Q: Best Rucking and / or GORUCK event advice you have gotten?
A: DFQ. Plain and simple.
Q: Other than packing list items, what is a must have in your ruck for events?
A: Food. Most people aren’t carrying around vegetarian/vegan granola bars and candy so I have to make sure to have a good stash for myself. One of the funniest things on my last Heavy, Cadre Chad took our food away and put it in sack. Losing food sucks for me because I get HANGRY! When we were finally were given a chance to eat, everyone dived in like zombies in a frenzy grabbing and taking whatever was there. I eventually came across a granola bar I packed, it was opened and a bite taken out and someone had put it back in the sack! I thought it was delicious but apparently a starving non-vegetarian couldn’t choke it down. I also really like to have a 5-hour energy shot in my ruck for low points. They taste horrible and probably don’t help, but my mind thinks they do, and that’s all that matters.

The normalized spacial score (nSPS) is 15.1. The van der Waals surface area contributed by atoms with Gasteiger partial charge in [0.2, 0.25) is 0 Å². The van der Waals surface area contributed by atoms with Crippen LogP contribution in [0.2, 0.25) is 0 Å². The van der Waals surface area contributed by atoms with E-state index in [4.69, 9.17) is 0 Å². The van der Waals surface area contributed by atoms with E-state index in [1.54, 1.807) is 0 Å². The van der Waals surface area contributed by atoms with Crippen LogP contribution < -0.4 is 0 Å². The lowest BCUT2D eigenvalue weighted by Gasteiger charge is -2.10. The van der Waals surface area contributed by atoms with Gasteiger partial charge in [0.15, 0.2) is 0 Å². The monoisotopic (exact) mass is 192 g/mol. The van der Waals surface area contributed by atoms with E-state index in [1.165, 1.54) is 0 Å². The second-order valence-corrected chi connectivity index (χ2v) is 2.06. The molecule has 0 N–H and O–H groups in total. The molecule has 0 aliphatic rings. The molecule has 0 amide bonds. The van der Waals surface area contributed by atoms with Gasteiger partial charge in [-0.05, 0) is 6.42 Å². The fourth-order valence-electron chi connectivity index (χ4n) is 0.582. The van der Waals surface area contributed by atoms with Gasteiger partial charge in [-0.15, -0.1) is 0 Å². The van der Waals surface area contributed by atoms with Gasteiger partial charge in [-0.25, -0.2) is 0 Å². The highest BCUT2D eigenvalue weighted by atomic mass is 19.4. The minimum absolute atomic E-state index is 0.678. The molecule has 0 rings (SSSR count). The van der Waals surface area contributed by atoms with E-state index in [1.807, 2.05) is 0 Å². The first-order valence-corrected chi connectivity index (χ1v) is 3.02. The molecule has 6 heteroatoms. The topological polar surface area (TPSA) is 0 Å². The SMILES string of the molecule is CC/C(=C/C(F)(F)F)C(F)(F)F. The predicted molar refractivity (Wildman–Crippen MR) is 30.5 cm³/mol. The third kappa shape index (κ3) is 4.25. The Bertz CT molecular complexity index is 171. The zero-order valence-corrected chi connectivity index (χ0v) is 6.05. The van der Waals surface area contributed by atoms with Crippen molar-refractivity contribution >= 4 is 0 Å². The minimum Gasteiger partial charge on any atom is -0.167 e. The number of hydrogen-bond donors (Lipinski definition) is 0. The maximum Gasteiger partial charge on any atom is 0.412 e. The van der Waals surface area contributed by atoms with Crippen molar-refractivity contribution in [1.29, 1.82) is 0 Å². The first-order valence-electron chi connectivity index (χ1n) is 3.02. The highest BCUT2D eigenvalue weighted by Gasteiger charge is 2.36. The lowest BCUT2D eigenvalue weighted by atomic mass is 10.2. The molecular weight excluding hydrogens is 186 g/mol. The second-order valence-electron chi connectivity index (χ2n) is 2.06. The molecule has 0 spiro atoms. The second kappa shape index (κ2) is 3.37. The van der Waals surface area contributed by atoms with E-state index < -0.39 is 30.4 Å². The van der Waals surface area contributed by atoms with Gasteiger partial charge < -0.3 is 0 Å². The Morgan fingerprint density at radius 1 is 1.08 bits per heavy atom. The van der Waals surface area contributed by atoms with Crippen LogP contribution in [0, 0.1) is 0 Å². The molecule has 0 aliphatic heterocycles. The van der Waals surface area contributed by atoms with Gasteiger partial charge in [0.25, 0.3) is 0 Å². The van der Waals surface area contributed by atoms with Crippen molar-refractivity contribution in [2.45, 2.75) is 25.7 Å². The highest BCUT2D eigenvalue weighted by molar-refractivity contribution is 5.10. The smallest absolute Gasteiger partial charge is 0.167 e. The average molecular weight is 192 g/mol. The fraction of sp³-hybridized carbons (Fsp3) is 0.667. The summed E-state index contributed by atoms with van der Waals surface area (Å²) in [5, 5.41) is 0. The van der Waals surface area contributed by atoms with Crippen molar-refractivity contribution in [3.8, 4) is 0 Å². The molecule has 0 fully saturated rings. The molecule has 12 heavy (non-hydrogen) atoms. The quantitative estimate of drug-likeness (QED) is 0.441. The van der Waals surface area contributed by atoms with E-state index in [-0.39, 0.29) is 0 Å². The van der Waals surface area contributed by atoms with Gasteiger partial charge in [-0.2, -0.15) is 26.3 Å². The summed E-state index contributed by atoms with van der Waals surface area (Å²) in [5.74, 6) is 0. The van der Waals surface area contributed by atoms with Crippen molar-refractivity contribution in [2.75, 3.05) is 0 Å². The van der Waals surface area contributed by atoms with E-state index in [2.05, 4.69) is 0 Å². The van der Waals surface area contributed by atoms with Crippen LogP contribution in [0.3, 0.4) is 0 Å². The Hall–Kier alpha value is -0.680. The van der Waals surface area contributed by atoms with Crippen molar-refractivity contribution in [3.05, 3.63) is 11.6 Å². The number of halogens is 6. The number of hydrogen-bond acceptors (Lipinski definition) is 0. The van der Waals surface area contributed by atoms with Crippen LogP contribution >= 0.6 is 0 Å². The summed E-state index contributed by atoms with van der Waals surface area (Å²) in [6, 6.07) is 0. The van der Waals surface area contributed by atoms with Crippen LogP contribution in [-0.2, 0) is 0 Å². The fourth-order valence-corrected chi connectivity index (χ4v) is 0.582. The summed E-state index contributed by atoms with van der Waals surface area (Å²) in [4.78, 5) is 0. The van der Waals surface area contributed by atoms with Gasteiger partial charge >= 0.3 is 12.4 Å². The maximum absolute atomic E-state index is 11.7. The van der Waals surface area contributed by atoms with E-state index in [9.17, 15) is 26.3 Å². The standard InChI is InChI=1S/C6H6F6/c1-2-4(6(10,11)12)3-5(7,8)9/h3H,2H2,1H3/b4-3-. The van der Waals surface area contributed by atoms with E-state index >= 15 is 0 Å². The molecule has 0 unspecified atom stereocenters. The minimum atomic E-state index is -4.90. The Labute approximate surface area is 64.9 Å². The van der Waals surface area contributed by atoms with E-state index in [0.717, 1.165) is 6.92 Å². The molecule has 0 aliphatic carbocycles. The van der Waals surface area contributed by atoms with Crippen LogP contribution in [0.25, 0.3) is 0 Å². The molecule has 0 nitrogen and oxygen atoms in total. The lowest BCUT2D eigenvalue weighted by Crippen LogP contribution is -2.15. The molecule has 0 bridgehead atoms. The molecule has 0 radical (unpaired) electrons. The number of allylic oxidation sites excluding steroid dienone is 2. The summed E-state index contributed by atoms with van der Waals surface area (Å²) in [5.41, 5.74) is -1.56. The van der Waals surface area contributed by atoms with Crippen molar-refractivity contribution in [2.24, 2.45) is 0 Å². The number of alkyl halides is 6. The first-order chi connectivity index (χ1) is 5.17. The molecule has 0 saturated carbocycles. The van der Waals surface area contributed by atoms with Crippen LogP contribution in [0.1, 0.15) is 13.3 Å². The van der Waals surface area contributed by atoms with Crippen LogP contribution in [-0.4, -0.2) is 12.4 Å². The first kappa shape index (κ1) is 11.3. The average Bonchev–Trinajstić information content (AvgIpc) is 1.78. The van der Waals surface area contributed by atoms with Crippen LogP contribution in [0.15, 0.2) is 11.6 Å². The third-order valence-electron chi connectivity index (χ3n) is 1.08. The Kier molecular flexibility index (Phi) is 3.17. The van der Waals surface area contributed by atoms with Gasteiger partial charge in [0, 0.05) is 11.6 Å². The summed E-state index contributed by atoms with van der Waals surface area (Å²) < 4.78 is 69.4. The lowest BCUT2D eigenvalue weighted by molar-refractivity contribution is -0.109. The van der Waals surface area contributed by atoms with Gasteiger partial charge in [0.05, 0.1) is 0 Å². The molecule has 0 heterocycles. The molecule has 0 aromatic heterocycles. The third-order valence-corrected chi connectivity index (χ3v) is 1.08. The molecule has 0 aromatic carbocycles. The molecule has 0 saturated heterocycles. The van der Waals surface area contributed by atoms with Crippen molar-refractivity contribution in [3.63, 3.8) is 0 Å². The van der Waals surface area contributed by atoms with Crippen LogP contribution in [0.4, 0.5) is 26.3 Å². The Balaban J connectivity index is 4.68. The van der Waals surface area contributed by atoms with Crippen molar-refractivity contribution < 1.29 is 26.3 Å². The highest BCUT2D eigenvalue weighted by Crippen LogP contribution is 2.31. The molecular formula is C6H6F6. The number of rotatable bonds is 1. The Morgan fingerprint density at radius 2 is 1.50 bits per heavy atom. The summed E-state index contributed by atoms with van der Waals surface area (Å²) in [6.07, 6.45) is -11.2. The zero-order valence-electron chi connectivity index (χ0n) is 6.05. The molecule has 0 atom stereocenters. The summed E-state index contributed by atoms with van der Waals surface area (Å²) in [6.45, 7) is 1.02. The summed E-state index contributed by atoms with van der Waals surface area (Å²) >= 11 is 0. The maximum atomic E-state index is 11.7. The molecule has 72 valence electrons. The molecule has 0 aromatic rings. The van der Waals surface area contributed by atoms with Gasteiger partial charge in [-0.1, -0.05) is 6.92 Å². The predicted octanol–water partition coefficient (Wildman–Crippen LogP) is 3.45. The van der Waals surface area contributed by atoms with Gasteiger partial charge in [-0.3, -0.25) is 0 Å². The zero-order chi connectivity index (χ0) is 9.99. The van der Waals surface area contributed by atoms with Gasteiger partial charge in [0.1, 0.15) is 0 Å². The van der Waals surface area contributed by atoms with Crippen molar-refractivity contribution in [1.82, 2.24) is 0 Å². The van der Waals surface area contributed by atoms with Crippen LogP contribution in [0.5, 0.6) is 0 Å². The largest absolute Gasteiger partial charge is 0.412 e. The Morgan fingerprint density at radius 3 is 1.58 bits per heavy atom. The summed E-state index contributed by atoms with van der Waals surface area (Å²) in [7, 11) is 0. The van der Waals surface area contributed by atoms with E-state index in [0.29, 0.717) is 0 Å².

Q: What other hobbies do you have?
A: I foster kittens for an area rescue group. It’s a very rewarding and heartbreaking thing to do. You have to sometimes bring babies back from being on death’s door but some don’t make it, and then you have to give up the babies that you love to be adopted. You give love knowing you will have to say goodbye. I learned a lot about my strength through fostering.
Q: What’s the best purchase under $100 you’ve made in the past 12 months.